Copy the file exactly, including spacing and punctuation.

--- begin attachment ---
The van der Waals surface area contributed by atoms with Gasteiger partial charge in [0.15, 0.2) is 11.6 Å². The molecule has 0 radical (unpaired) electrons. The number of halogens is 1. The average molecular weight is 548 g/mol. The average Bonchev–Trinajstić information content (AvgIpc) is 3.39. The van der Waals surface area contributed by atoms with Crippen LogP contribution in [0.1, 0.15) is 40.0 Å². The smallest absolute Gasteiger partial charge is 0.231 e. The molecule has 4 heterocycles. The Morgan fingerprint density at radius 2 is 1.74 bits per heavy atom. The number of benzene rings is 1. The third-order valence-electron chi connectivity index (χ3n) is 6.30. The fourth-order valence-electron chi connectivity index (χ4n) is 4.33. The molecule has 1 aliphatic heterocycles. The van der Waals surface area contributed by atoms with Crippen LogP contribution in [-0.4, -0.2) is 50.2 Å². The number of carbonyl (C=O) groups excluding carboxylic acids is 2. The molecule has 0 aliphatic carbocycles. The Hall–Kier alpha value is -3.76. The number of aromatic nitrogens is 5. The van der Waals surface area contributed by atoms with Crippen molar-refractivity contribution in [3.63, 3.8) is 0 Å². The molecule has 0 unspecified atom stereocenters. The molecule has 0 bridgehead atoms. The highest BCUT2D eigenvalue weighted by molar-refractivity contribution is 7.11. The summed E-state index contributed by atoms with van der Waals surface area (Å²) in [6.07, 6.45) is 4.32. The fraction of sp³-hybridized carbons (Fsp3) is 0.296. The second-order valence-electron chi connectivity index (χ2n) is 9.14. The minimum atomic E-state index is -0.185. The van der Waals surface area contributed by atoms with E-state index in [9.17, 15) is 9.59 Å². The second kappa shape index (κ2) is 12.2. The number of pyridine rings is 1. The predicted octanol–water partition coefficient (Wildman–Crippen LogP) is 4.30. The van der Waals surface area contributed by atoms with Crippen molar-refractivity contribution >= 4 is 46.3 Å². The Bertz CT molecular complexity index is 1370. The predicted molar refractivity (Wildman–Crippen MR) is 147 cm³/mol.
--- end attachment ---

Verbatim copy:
The van der Waals surface area contributed by atoms with Gasteiger partial charge in [0.15, 0.2) is 11.6 Å². The molecule has 0 radical (unpaired) electrons. The number of halogens is 1. The average molecular weight is 548 g/mol. The average Bonchev–Trinajstić information content (AvgIpc) is 3.39. The van der Waals surface area contributed by atoms with Crippen LogP contribution in [0.1, 0.15) is 40.0 Å². The smallest absolute Gasteiger partial charge is 0.231 e. The molecule has 4 heterocycles. The Morgan fingerprint density at radius 2 is 1.74 bits per heavy atom. The number of benzene rings is 1. The third-order valence-electron chi connectivity index (χ3n) is 6.30. The fourth-order valence-electron chi connectivity index (χ4n) is 4.33. The molecule has 1 aliphatic heterocycles. The van der Waals surface area contributed by atoms with Crippen LogP contribution in [-0.4, -0.2) is 50.2 Å². The number of carbonyl (C=O) groups excluding carboxylic acids is 2. The molecule has 0 aliphatic carbocycles. The Hall–Kier alpha value is -3.76. The number of aromatic nitrogens is 5. The van der Waals surface area contributed by atoms with Crippen molar-refractivity contribution in [3.63, 3.8) is 0 Å². The molecule has 0 unspecified atom stereocenters. The molecule has 0 bridgehead atoms. The highest BCUT2D eigenvalue weighted by molar-refractivity contribution is 7.11. The summed E-state index contributed by atoms with van der Waals surface area (Å²) in [6.07, 6.45) is 4.32. The fraction of sp³-hybridized carbons (Fsp3) is 0.296. The second-order valence-electron chi connectivity index (χ2n) is 9.14. The minimum atomic E-state index is -0.185. The van der Waals surface area contributed by atoms with E-state index in [9.17, 15) is 9.59 Å². The second kappa shape index (κ2) is 12.2. The number of pyridine rings is 1. The predicted octanol–water partition coefficient (Wildman–Crippen LogP) is 4.30. The van der Waals surface area contributed by atoms with Crippen molar-refractivity contribution >= 4 is 46.3 Å². The Bertz CT molecular complexity index is 1370. The predicted molar refractivity (Wildman–Crippen MR) is 147 cm³/mol.